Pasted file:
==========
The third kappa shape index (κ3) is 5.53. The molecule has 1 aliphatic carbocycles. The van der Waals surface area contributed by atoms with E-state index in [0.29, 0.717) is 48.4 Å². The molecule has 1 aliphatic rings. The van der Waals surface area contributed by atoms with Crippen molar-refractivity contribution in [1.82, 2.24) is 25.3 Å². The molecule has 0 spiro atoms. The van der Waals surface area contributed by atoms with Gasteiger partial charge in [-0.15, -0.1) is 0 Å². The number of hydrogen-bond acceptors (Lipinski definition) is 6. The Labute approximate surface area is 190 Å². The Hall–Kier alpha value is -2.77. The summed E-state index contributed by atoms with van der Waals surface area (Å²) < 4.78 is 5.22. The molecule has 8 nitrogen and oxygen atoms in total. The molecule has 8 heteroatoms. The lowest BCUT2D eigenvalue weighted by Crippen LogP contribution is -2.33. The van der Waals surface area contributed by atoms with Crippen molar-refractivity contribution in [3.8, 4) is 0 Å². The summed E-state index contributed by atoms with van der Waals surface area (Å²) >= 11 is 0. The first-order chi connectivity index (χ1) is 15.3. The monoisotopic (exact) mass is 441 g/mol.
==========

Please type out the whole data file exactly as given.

The third kappa shape index (κ3) is 5.53. The molecule has 1 aliphatic carbocycles. The van der Waals surface area contributed by atoms with E-state index in [0.29, 0.717) is 48.4 Å². The molecule has 1 aliphatic rings. The van der Waals surface area contributed by atoms with Crippen molar-refractivity contribution in [1.82, 2.24) is 25.3 Å². The molecule has 0 spiro atoms. The van der Waals surface area contributed by atoms with Gasteiger partial charge in [-0.15, -0.1) is 0 Å². The number of hydrogen-bond acceptors (Lipinski definition) is 6. The Labute approximate surface area is 190 Å². The Hall–Kier alpha value is -2.77. The summed E-state index contributed by atoms with van der Waals surface area (Å²) < 4.78 is 5.22. The molecule has 8 nitrogen and oxygen atoms in total. The molecule has 8 heteroatoms. The lowest BCUT2D eigenvalue weighted by Crippen LogP contribution is -2.33. The van der Waals surface area contributed by atoms with Crippen molar-refractivity contribution in [3.8, 4) is 0 Å². The summed E-state index contributed by atoms with van der Waals surface area (Å²) >= 11 is 0. The first-order chi connectivity index (χ1) is 15.3. The monoisotopic (exact) mass is 441 g/mol.